Want an Easy Way to help our Natural Areas?
Collect and Donate Seed from your own Native Gardens!

Ask to Join the Seed Collection Mailing List to get more updates like this to know what seeds are ready and how to collect them!
Every year The Land Conservancy of McHenry County adds as much native seed as we can to our sites, either making whole new prairies out of nothing or adding more diversity to our preserves. We also bring seed to our Seed Sharing Day in October, where we teach anyone interested in restoration how to collect seed for their own properties and spend the day collecting seed or giving away an assortment of seed people have donated.

Native seed can be expensive, but it's free if you collect it from your own natural areas!

We'll take any native seed and no amount is too little! Please be sure it is the native form and not a cultivated variety. It helps if each species is collected separately and placed in its own paper bag and labelled. Most seeds can be fully dried and stored in a paper bag, but some cannot and we have made notes if any special storage is required. Seeds can be dropped off at our office in Woodstock. If you have questions send us an email. 

Thank you to everyone who has donated seed to us already this year!

We've included another six species common in native flower plantings and have directions on how to collect these!
Compass Plant
Photo from Illinoiswildflowers.info

Cut the seed heads off when it is dry and brown, and the stem is beginning to turn brown under the flower head. The seed head has a series of layers- the middle is sterile brown tubes, the next layer is the flat, wide seed layers, and the outside are the dried bracts that surround the flower.

We don't separate the seeds from the chaff, but instead just gently crush each seed head to break it apart.

Wild Quinine
Cut the whole seed head off at the base when the flowerheads are beginning to dry out or are completely dry.
Each seed head is layered just like compass plant, with five wide flat seeds per head.

We don't separate the seeds from the chaff, but instead just gently crush each seed head to break it apart.

  Photo from IllinoisWildflowers.info
 Photo from Illinoiswildflowers.info
There are a few different species of thimbleweed, but their seeds can all be collected in the same way. The seed head will be a cylinder on top of the stem, and these seeds are ready when the seed pods are easily removed from the stalk by pulling upwards on the seed head. The seedhead should fall apart into a soft cottony mass. If the seedhead is not easily removed from the stalk it is not ripe yet.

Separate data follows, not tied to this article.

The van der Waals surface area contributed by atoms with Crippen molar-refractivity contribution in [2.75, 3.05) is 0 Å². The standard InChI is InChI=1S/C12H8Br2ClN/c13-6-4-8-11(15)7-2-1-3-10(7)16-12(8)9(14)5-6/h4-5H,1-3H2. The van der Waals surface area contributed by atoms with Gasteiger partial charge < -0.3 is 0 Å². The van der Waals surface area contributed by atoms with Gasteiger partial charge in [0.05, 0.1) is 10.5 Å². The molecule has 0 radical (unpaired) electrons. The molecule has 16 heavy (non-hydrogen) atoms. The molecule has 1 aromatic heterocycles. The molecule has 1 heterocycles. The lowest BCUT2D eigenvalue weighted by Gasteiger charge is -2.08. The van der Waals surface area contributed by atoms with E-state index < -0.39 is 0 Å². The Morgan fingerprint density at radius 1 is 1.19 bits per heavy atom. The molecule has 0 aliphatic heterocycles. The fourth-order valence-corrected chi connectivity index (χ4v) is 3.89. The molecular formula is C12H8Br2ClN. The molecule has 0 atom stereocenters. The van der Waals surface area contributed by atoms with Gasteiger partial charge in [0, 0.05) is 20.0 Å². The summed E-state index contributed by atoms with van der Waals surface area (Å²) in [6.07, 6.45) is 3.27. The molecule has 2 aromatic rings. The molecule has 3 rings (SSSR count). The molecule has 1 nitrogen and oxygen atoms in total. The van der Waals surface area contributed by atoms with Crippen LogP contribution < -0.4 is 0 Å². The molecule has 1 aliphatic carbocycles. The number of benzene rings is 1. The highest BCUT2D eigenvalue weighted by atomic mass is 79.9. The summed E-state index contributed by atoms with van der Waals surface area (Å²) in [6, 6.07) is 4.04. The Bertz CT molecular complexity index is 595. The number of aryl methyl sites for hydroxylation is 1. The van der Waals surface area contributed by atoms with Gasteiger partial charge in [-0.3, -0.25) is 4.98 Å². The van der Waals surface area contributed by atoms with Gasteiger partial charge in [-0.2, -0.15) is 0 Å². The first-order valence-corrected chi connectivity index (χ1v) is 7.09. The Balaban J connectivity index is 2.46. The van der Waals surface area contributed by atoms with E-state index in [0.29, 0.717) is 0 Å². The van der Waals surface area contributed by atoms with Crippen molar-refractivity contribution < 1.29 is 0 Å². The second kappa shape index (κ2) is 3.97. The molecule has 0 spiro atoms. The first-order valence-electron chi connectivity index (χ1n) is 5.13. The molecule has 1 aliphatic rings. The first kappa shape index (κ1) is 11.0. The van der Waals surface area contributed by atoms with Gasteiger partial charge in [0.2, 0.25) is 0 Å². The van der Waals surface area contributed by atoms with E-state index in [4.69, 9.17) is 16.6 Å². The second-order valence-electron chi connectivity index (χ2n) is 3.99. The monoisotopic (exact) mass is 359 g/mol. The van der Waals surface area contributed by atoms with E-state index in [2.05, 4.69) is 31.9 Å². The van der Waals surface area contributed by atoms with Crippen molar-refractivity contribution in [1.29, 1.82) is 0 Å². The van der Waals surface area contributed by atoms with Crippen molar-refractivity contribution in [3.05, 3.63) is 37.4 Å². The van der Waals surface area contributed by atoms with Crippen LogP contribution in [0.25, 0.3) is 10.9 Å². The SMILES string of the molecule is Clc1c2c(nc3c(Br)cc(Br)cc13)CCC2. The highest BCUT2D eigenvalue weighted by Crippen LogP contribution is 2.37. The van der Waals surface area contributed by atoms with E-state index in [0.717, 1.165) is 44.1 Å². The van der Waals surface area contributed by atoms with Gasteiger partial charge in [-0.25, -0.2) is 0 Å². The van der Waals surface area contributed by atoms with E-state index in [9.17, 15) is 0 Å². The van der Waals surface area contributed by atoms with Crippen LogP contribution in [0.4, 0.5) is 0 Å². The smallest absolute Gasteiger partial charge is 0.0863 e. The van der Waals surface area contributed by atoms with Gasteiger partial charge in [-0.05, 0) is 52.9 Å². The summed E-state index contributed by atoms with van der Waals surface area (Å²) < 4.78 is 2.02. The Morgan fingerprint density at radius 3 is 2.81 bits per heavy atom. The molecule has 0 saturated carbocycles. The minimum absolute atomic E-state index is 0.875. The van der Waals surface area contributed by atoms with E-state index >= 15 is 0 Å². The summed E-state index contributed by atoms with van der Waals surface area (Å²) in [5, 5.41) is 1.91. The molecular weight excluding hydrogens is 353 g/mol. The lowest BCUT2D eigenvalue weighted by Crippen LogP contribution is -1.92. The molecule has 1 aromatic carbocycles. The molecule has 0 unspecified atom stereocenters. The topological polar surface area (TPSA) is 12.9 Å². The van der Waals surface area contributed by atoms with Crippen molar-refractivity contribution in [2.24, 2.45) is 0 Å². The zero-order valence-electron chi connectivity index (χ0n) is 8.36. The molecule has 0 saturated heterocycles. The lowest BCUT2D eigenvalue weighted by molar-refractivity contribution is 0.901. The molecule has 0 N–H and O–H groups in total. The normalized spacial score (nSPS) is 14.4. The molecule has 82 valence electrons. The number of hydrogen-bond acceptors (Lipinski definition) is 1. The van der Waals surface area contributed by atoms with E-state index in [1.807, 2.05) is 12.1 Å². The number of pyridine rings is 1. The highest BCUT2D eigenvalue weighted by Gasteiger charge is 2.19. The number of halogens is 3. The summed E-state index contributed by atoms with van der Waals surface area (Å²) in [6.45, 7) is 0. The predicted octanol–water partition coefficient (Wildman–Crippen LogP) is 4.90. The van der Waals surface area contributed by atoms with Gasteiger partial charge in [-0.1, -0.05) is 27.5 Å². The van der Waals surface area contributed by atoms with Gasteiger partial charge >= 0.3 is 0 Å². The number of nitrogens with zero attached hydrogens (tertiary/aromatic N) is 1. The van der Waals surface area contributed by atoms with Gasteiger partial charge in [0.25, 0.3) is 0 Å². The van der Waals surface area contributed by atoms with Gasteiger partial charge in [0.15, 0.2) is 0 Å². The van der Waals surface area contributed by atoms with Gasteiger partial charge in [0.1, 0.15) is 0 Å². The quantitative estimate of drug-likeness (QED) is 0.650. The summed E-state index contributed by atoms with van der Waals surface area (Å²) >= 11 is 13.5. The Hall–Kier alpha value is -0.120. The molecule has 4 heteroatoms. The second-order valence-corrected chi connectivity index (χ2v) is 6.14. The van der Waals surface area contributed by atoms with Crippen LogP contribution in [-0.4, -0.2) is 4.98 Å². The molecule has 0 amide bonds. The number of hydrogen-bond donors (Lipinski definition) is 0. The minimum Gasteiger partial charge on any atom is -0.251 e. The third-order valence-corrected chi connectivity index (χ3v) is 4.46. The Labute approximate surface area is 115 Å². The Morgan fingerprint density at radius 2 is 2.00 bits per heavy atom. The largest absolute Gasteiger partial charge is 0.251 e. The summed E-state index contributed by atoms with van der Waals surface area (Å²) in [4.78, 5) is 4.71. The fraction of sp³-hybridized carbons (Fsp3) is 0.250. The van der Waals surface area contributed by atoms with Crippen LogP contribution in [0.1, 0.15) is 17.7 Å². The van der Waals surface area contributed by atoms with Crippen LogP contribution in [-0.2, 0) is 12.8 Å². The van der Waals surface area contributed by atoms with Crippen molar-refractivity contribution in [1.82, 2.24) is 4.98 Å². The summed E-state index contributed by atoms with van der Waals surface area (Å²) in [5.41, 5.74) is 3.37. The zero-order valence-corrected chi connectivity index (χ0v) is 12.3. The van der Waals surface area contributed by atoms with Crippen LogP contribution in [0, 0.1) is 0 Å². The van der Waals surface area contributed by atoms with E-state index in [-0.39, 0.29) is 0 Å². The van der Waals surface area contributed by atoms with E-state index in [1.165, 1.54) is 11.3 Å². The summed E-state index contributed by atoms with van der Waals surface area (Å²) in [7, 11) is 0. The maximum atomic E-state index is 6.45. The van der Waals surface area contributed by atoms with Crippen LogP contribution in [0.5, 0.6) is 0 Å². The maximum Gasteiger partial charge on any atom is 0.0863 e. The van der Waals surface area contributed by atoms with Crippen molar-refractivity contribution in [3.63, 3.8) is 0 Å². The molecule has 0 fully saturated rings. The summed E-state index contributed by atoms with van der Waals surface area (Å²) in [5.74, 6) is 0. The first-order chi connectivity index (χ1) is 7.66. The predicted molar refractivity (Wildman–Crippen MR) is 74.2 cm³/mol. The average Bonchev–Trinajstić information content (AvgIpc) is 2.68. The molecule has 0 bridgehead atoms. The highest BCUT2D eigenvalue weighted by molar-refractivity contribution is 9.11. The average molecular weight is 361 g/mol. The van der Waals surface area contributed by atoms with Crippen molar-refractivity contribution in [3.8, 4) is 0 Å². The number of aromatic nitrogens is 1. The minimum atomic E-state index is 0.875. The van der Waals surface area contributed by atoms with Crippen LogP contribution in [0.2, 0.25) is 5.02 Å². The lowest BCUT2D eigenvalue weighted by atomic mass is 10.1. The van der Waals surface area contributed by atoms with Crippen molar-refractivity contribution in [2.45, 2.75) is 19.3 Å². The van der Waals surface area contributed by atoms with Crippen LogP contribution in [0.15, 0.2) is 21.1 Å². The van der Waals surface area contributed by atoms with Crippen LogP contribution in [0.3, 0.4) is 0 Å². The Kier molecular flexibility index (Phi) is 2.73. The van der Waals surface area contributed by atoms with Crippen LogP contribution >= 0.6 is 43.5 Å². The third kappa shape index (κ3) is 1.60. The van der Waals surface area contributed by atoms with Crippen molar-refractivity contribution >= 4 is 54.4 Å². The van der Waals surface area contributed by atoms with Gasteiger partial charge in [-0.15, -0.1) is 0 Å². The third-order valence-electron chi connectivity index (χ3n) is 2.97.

The seeds are actually tiny brown ovals within the cottony mass, but there is no need to separate the seeds from the fluff.

Cream Gentian
When ripe, the seedheads will turn golden/tan colored and have a shriveled appearance. Under the dried exterior of the seed head will be a tan oval that splits in half and is filled with the papery wafer shaped seeds.

Cut the whole seed head off and make sure to air it out and let it dry completely, especially if the leaves below the seed head are still green and filled with moisture.

Photo from Illinoiswildflowers.info
Jack in the Pulpit
 Photo from Illinoiswildflowers.info

This plant has a very obvious seed head. It forms a bright red pyramid of "berries" (again, technically a drupe due to one seed per fruit). The fruit will have one round white/yellow seed in the middle. The seeds are ready when they turn red.

As with most fleshy woodland seeds, do not let these seeds fully dry out. Store them in your fridge in a bag of slightly moist sand. Sow them as soon as possible (within a few weeks of collecting). 

I wanted to throw a shrub in here for diversity! And because this is one of my favorites and everyone should have a hazelnut somewhere on their property.

The seeds are encased in a very unique husk with a nut in the middle. The seeds will be ready when the husk is turning brown. It's important to get to the seeds before the squirrels do since these are a choice food source for wildlife. Also, do not store in a garage or barn where mice can get at them, since they will eat them all overnight if they have access to them.

Photo from Illinoiswildflowers.info
The Land Conservancy of McHenry County | mgrycan@conservemc.org|
815-337-9502 | www.ConserveMC.org